Find out what it's like being a Salisbury CCTV volunteer

Salisbury needs more CCTV volunteers. The unpaid helpers would join the team at Bourne Hill, monitoring the CCTV system at key times.

Jointly funded by Salisbury City Council and Salisbury BID, Salisbury CCTV has been operating since September 2018, when the system was passed from Wiltshire Council to Salisbury City Council.

The team helps keep our city a safer place to live, work and visit, but what is it really like being a CCTV operator? One of the newest members has been describing their experience:

A day in the life of a Salisbury CCTV operator

It’s 10am in a small room within Bourne Hill.  The far wall comprises a huge screen with 16 assorted camera views of streets, car-parks and pedestrian areas.

In front is a wide console with radios, microphones, laptops and two TV monitors.  One has a single view, the other another four.  At the console sits the CCTV operator, a second trainee-operator (me) is manning a separate smaller desk with two more monitors.

Suddenly the radio comes to life.

“Hello Charlie Whisky this is Sierra two-seven.”

“Two-seven go ahead, over.”

“Charlie Whisky be advised that two persons on the POI file are currently in Priory Square approaching Fisherton Street. Both are carrying large bags, over.”

I turn on the POI file.  A and B are indeed “Persons Of Interest” and are known prolific shoplifters.

The controller cuts to camera 5 and spots them straight away, keeping them in tight close-up and panning with them.

“OK, got them.  We’ll keep an eye on them.  Charlie Whisky out.”

As he logs the report I line up the Fisherton Street, Maltings, Silver Street, and High Street cameras ready for whichever way they turn after leaving the camera 5 view.  Hopefully, if and when they enter a shop we’ll have tipped off the store security people, and they’ll be close enough to prevent any theft.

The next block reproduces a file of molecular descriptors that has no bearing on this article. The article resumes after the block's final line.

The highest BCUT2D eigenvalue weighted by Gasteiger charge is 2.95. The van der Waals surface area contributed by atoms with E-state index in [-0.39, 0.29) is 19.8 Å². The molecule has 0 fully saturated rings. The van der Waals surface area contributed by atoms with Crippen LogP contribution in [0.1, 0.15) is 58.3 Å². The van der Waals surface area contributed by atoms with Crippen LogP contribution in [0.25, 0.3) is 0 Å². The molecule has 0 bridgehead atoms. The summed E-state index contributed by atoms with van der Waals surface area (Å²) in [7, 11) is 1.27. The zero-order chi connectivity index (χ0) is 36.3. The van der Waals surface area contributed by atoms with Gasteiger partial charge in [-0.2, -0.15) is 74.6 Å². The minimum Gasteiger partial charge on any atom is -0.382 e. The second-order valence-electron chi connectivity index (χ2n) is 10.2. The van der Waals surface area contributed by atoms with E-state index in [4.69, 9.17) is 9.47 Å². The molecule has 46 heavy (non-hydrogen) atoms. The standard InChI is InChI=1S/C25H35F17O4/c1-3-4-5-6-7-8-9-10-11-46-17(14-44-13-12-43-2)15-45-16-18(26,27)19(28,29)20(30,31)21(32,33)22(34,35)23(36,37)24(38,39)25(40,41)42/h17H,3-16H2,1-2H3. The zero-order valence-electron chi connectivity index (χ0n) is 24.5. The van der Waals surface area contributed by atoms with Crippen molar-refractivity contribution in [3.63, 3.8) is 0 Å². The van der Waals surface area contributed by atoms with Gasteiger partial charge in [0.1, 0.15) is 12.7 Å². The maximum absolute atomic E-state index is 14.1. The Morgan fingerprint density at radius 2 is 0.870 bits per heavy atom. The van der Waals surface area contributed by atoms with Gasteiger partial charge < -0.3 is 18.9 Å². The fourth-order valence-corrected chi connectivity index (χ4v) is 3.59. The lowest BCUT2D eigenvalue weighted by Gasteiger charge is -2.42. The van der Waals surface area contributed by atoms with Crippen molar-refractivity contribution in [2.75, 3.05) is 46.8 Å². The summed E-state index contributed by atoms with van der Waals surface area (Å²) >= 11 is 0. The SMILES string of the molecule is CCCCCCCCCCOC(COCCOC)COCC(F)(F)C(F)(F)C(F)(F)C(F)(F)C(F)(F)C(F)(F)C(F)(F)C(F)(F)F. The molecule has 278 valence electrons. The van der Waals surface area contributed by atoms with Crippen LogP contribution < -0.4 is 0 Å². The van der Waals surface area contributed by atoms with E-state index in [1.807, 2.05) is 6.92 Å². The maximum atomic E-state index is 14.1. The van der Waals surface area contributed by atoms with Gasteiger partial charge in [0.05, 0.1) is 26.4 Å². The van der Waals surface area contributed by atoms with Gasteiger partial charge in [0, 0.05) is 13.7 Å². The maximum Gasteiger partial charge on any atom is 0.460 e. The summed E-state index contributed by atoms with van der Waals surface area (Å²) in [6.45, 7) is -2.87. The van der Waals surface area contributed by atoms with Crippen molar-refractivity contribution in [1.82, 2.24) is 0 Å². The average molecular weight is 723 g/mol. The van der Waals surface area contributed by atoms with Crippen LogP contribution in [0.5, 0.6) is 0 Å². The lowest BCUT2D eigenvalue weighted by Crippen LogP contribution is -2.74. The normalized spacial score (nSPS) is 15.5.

Deterring, investigating and helping to solve crime is one of the main purposes of Charlie Whisky (City Watch) - the callsign for Salisbury’s CCTV system.  But that’s just one of its jobs.  Another is looking out for missing persons or vulnerable people, such as Alzheimer’s sufferers who have become lost or disoriented.

Often car-insurance companies contact us in the hope that an accident will have been caught on camera.  Or the police will request our assistance in tracing the movements of vehicles or individuals on particular dates.  The city’s 64 cameras operate 24 hours a day, and recordings are kept for 31 days before being wiped.

And there’s the night economy.  The vast majority of the hundreds of youngsters thronging the city centre on Saturday nights between 10pm and 3.00am are just out for a good time.  But there are also potential trouble-makers, and it’s surprising how skilled the experienced operators are at spotting them, and advising door-staff of various clubs, bars and fast-food outlets about who to watch out for.

I became a licensed Security Operative as a result of an appeal last summer.  It all sounded pretty straightforward but in reality applicants are subject to very detailed police vetting and must then go through three days of intensive training and assessment by outside consultants.

You study – and are examined about – the complex legal limitations of coverage (and, before you ask, all private windows are electronically blocked out) and the tightly controlled process involved in responding to Police requests for access to CCTV coverage.

I’ve learned about the Shop-watch and Pub-watch systems we have in place; and about the admirable night-time care provided by the Street Pastors.  And I know how important it is to watch out for the vulnerable – especially women making their way home alone during the small hours.

The CCTV volunteers are a disparate group. What we have in common is a desire to do something which is socially important, and a readiness to commit to offering 16 hours a month watching the screens at Charlie Whisky.

Next steps

The CCTV team is on the look out for more volunteers. Could you help?

Richard Goodman, CCTV Manager, said: “We are building on our team of volunteers to help make Salisbury a safer place to live, work and visit. I have six places on a CCTV Operators course in June; if you have the time and the commitment to learn the role and put in 16 hours a month, please get in touch for more information.”

If you are interested in volunteering as a CCTV Operator, please contact Richard Goodman by emailing Rgoodman@salisburycitycouncil.gov.uk

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